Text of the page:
At this point our team can prioritize those attributes that are doable by considering limitations we are aware of (the programming, etc…) and by examining what we can realistically create based on what we discover in the competitive analysis and comparing it to our client’s wish list.

  5. I found it helpful in brainstorming ideas out loud with my group members. I have been creating the “layout design look” of our product, and I found that the concept model really helped me to see where the pages needed to point to. Flowcharts also are very helpful for the developing side of projects because it can show where hyperlinks need to go to, how pages will be specifically linked, etc. Between the concept model and a flowchart these two practices allow the developer to initially see how the architecture of a product will be developed.

    Personas also helped me to get in the mind-frame of a particular user and see the product from a different perspective. In my side job, I have to do this often when developing back end CMS’s. I need to think of what the user would find intuitive and easily understood rather than me knowing how things work.

    Writeboards can be helpful too – a way of just writing ideas down without any boundaries. This can help get the ideas flowing and one idea may effect another persons thoughts to help come up with a superior product.

  6. One of the techniques that I’ve used to develop training with a user centered design approach is a workshop that gathers stakeholders, key decision makers and users together in one place. Since the majority of the training that I develop has a specific audience the client is typically able to incorporate a user into this workshop. During this design meeting we discuss objectives, topics, what’s important to the learner, how much time needs to be spent on the topic, exercise opportunities, etc. Its always interesting to me how different the perspectives are of the decision maker and the user. Each time I am reminded of how important it is to keep the end user involved in the development process. The most creative design is useless if it doesn’t fulfill the needs of the user.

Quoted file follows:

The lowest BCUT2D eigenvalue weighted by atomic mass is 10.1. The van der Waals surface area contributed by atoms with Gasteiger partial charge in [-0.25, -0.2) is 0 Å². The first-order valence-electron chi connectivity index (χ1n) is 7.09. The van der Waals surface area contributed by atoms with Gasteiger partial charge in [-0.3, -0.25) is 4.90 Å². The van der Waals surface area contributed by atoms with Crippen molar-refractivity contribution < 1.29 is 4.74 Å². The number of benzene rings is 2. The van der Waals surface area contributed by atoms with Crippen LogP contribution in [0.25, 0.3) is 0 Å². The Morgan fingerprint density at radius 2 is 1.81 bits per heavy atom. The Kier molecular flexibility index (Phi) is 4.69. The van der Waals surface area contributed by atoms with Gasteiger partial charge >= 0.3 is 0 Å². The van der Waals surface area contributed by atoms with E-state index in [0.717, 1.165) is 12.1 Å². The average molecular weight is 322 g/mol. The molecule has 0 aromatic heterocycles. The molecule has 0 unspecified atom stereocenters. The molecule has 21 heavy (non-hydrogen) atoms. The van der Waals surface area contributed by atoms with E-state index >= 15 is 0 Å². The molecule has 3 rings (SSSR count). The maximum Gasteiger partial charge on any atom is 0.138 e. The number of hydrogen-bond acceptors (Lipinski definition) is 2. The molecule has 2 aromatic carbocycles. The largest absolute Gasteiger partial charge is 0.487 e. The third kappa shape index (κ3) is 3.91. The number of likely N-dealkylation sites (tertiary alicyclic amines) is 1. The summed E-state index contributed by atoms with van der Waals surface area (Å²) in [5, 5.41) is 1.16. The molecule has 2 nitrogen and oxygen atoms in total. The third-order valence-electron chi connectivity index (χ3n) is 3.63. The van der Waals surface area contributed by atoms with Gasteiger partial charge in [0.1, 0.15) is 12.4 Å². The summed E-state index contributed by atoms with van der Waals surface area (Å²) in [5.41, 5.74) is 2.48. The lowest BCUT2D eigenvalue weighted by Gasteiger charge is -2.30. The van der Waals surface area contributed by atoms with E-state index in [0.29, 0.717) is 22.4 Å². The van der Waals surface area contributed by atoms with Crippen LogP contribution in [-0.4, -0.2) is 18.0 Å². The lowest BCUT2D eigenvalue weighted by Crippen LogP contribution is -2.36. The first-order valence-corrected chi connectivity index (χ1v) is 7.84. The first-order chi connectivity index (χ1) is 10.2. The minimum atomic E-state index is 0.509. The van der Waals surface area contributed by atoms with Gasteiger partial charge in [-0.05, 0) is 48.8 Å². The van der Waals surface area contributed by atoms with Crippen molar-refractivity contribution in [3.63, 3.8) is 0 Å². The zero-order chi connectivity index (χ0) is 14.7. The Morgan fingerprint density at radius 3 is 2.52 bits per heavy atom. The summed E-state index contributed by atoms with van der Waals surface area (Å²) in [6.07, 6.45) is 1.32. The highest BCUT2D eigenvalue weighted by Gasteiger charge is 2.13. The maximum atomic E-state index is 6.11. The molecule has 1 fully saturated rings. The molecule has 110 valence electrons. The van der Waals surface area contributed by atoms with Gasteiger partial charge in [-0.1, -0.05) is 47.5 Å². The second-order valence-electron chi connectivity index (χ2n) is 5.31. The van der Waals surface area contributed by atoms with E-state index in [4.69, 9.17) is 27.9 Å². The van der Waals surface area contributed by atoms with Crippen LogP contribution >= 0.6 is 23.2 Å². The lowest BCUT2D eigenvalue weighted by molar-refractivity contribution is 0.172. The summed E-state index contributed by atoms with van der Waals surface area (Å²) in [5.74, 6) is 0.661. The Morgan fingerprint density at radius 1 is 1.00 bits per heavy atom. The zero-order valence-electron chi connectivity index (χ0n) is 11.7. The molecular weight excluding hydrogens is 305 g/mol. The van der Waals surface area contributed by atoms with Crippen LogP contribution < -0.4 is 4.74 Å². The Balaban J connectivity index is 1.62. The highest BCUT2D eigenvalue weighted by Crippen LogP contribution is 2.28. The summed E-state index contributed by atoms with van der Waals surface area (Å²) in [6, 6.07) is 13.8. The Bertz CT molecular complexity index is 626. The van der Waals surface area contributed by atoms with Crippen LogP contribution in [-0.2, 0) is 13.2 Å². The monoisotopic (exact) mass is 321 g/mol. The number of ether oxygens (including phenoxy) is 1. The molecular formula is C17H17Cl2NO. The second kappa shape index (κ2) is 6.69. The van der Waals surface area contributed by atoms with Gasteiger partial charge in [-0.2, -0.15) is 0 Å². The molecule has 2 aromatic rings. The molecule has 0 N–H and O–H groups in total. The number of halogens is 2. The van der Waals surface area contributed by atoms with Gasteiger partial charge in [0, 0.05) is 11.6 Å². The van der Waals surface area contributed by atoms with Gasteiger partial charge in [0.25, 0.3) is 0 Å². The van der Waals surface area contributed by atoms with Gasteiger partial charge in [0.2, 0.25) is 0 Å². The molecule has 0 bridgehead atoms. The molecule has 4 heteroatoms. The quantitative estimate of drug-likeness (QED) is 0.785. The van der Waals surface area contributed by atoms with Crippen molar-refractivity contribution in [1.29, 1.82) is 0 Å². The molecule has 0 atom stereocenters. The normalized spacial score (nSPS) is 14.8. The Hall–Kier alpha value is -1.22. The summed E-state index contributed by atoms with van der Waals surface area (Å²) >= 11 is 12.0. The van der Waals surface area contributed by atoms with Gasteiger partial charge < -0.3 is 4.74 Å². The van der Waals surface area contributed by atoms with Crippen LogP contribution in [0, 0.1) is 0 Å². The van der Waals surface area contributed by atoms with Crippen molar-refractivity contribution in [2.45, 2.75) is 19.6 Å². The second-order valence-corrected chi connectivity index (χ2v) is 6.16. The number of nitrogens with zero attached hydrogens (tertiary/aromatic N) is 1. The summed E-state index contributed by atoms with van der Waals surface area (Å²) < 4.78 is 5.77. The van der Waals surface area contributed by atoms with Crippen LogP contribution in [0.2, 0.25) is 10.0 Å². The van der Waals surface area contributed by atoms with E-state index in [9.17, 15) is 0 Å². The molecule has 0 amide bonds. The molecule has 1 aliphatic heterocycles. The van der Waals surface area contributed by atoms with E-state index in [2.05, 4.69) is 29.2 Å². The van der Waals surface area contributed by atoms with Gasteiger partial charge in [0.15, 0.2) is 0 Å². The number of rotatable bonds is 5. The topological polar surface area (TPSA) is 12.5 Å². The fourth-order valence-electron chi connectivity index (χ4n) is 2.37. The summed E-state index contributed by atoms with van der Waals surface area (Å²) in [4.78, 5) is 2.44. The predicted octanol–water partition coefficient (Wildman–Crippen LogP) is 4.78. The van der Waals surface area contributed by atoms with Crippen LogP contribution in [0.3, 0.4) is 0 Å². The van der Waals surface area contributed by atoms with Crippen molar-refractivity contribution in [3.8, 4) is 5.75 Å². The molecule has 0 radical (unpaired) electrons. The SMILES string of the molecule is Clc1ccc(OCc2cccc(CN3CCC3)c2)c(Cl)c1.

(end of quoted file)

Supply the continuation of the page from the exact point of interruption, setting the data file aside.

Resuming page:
7. Just several points here. Brainstorming can be very productive, but the environment must be conducive. If group members are impatient, or disrupt the event by open criticism or rejecting ideas out of hand then the results will be degraded. I’ve observed over the years that often the most useful insights are from disinterested observers that make a casual comment that triggers something in one of the expert group member’s minds that leads to a very good way ahead. So, keep channels open, reject nothing, have fun with it and the results will improve.
    Second point is that the Persona emerges once I have spent enough time reading and getting my mind immersed in the research, surveys and from target audience conversations. You can’t help but see the key characteristics emerge clearly. It is reading and discussing from a variety of viewpoints, and while there will be differences it is usually the 10-20% around the periphery. The 80% will be quite reliable and persona quality. What is key for me is to not rush the research, take the time necessary to get the information into your head and much of what is important will become clear.
    Third point is that when working group requirements everybody needs to talk, share what is in their minds with the other team members. I have to hear the other perspectives. It is much too easy to take the group project and get less than the best product by not getting the best thinking from all the group members. Other perspectives help me get beyond my personal bias. When possible this includes recording information publicly on a whiteboard (as Scott points out) so that everyone can see and process the information.
    Final point is to learn how to argue effectively. We argue verbally, in writing, and in presentations. Argumentation at its best is without emotion and is characterized by a willingness to hear out other peoples viewpoints. It is a true gift to be able to hear out other viewpoints. We often become too attached to our own ideas and fail to recognize superior thinking in others. Unfortunately when feelings or emotion enter into argumentation the reasoning process often grinds to a halt as positions harden.
    And those are the several things that work well for me.